You can use a wet vac to suck up a lot of the water both on and in the carpet. The more you can draw from your carpet, the better.
If the water is too deep to bring in a shop vac, use a raised surface like stairs or a waterproof stool you can clean later.
Try not to use an outlet in the contaminated area; use the cord length to reach another room. Don’t forget to remove your filter before using a shop vac for water and wet carpet.
Remove the Carpet
Use the carpet knife to cut away at the edges of your carpet and then slowly roll it as you walk back.
You can press on the carpet roll to help squeeze out excess water, making the carpet easier to carry. Be careful when working around tack strips around carpet edges— they’re sharp!
Dry the Carpet
Once the carpet is free and rolled, haul it somewhere and drape it over whatever you can to drain and dry. If the carpet is inside, open all your windows.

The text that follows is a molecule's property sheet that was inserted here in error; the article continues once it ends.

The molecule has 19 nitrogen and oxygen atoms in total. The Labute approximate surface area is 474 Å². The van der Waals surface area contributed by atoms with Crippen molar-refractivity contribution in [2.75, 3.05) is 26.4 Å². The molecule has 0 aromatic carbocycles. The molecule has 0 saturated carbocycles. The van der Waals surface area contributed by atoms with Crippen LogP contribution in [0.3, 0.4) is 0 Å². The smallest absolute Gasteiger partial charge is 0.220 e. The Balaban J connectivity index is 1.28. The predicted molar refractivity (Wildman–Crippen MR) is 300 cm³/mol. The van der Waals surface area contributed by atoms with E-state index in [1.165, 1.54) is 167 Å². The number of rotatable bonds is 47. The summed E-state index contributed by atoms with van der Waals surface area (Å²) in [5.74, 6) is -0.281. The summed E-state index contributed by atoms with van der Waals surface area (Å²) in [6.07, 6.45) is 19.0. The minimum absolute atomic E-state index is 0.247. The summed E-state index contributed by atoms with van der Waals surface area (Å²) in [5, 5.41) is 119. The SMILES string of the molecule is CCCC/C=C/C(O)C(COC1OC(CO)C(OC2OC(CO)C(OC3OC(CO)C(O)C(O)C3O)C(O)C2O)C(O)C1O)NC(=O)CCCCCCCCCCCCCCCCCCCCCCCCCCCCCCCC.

Set out fans, have the kids wear gloves, and sop up the water with towels, anything to get that carpet dry.
If you have that wet vac handy, use the hose attachments to get deep into the carpet.
Disinfect the Carpet
Once the carpet is dry, it’s time to treat it. Your best bet is a commercial product, but you can also use a solution of one cup of bleach to one gallon of water.
The problem with bleach is that it can be dangerous to inhale, it can harm your skin, and it can discolor your carpets.
Some stores like Nashville’s local Lowe’s and Home Depot offer carpet cleaning machines on a rental basis, and you can buy the product to fill the machine, as well.
You may need to clean the carpet more than once to get everything. Then, leave it to dry.
Discard the Carpet Pad and Clean